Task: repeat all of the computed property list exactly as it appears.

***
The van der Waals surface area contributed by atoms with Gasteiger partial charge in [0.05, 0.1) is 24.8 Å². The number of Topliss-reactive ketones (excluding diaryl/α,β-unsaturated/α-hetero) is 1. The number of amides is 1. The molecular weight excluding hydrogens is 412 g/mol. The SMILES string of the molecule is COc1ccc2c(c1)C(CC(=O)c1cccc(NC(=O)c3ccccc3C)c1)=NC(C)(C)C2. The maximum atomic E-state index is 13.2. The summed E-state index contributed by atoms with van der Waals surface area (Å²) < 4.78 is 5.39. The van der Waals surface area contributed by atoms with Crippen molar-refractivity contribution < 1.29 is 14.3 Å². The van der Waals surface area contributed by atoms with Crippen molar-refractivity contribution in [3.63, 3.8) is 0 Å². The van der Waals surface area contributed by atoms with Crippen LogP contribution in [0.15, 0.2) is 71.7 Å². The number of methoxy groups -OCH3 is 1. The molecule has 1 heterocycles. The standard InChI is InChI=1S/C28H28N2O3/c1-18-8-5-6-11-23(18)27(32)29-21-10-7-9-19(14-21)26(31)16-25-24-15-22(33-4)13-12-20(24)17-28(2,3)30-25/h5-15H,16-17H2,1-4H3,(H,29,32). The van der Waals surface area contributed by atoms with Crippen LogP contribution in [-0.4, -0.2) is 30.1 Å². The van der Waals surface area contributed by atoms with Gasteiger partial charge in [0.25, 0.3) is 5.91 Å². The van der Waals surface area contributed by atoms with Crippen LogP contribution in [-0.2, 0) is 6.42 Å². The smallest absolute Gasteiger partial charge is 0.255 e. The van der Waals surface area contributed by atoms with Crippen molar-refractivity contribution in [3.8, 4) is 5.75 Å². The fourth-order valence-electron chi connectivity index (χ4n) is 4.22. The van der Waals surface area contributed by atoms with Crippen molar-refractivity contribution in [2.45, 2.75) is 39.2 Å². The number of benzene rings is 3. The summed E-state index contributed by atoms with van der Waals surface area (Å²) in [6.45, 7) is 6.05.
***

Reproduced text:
The van der Waals surface area contributed by atoms with Gasteiger partial charge in [0.05, 0.1) is 24.8 Å². The number of Topliss-reactive ketones (excluding diaryl/α,β-unsaturated/α-hetero) is 1. The number of amides is 1. The molecular weight excluding hydrogens is 412 g/mol. The SMILES string of the molecule is COc1ccc2c(c1)C(CC(=O)c1cccc(NC(=O)c3ccccc3C)c1)=NC(C)(C)C2. The maximum atomic E-state index is 13.2. The summed E-state index contributed by atoms with van der Waals surface area (Å²) < 4.78 is 5.39. The van der Waals surface area contributed by atoms with Crippen molar-refractivity contribution < 1.29 is 14.3 Å². The van der Waals surface area contributed by atoms with Crippen molar-refractivity contribution in [3.63, 3.8) is 0 Å². The van der Waals surface area contributed by atoms with Crippen LogP contribution in [0.15, 0.2) is 71.7 Å². The number of methoxy groups -OCH3 is 1. The molecule has 1 heterocycles. The standard InChI is InChI=1S/C28H28N2O3/c1-18-8-5-6-11-23(18)27(32)29-21-10-7-9-19(14-21)26(31)16-25-24-15-22(33-4)13-12-20(24)17-28(2,3)30-25/h5-15H,16-17H2,1-4H3,(H,29,32). The van der Waals surface area contributed by atoms with Crippen LogP contribution in [-0.4, -0.2) is 30.1 Å². The van der Waals surface area contributed by atoms with Gasteiger partial charge in [0.25, 0.3) is 5.91 Å². The van der Waals surface area contributed by atoms with Crippen LogP contribution in [-0.2, 0) is 6.42 Å². The smallest absolute Gasteiger partial charge is 0.255 e. The van der Waals surface area contributed by atoms with Crippen molar-refractivity contribution in [3.8, 4) is 5.75 Å². The fourth-order valence-electron chi connectivity index (χ4n) is 4.22. The van der Waals surface area contributed by atoms with Crippen molar-refractivity contribution in [2.45, 2.75) is 39.2 Å². The number of benzene rings is 3. The summed E-state index contributed by atoms with van der Waals surface area (Å²) in [6.45, 7) is 6.05.